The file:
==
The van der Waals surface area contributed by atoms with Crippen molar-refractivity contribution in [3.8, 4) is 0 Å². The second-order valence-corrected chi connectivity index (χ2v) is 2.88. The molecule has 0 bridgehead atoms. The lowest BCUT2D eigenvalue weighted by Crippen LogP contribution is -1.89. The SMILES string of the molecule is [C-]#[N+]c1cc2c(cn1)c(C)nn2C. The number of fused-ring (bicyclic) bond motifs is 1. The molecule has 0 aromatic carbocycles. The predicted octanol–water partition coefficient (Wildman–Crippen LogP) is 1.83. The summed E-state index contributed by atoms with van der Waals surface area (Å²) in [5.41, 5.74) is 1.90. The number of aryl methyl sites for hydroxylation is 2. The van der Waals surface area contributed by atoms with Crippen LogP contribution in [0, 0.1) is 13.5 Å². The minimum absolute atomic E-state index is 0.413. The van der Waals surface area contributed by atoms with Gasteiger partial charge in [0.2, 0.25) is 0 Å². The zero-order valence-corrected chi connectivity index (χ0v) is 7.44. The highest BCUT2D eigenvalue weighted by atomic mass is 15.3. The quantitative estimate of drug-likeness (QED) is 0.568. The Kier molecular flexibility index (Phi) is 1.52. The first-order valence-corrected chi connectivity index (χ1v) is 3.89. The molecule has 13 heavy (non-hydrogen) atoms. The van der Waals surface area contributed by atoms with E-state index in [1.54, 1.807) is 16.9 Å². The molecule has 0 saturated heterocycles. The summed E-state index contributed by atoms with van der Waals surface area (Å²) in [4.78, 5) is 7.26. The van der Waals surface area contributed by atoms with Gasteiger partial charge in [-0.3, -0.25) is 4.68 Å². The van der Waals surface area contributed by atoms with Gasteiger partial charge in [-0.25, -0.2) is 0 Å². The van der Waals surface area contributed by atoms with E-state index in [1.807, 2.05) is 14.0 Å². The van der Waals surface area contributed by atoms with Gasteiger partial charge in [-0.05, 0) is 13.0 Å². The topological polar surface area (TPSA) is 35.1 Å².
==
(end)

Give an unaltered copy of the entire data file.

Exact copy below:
The van der Waals surface area contributed by atoms with Crippen molar-refractivity contribution in [3.8, 4) is 0 Å². The second-order valence-corrected chi connectivity index (χ2v) is 2.88. The molecule has 0 bridgehead atoms. The lowest BCUT2D eigenvalue weighted by Crippen LogP contribution is -1.89. The SMILES string of the molecule is [C-]#[N+]c1cc2c(cn1)c(C)nn2C. The number of fused-ring (bicyclic) bond motifs is 1. The molecule has 0 aromatic carbocycles. The predicted octanol–water partition coefficient (Wildman–Crippen LogP) is 1.83. The summed E-state index contributed by atoms with van der Waals surface area (Å²) in [5.41, 5.74) is 1.90. The number of aryl methyl sites for hydroxylation is 2. The van der Waals surface area contributed by atoms with Crippen LogP contribution in [0, 0.1) is 13.5 Å². The minimum absolute atomic E-state index is 0.413. The van der Waals surface area contributed by atoms with Gasteiger partial charge in [0.2, 0.25) is 0 Å². The zero-order valence-corrected chi connectivity index (χ0v) is 7.44. The highest BCUT2D eigenvalue weighted by atomic mass is 15.3. The quantitative estimate of drug-likeness (QED) is 0.568. The Kier molecular flexibility index (Phi) is 1.52. The first-order valence-corrected chi connectivity index (χ1v) is 3.89. The molecule has 13 heavy (non-hydrogen) atoms. The van der Waals surface area contributed by atoms with E-state index in [1.54, 1.807) is 16.9 Å². The molecule has 0 saturated heterocycles. The summed E-state index contributed by atoms with van der Waals surface area (Å²) in [4.78, 5) is 7.26. The van der Waals surface area contributed by atoms with Gasteiger partial charge in [-0.3, -0.25) is 4.68 Å². The van der Waals surface area contributed by atoms with Gasteiger partial charge in [-0.25, -0.2) is 0 Å². The van der Waals surface area contributed by atoms with E-state index in [1.807, 2.05) is 14.0 Å². The van der Waals surface area contributed by atoms with Gasteiger partial charge in [-0.05, 0) is 13.0 Å². The topological polar surface area (TPSA) is 35.1 Å².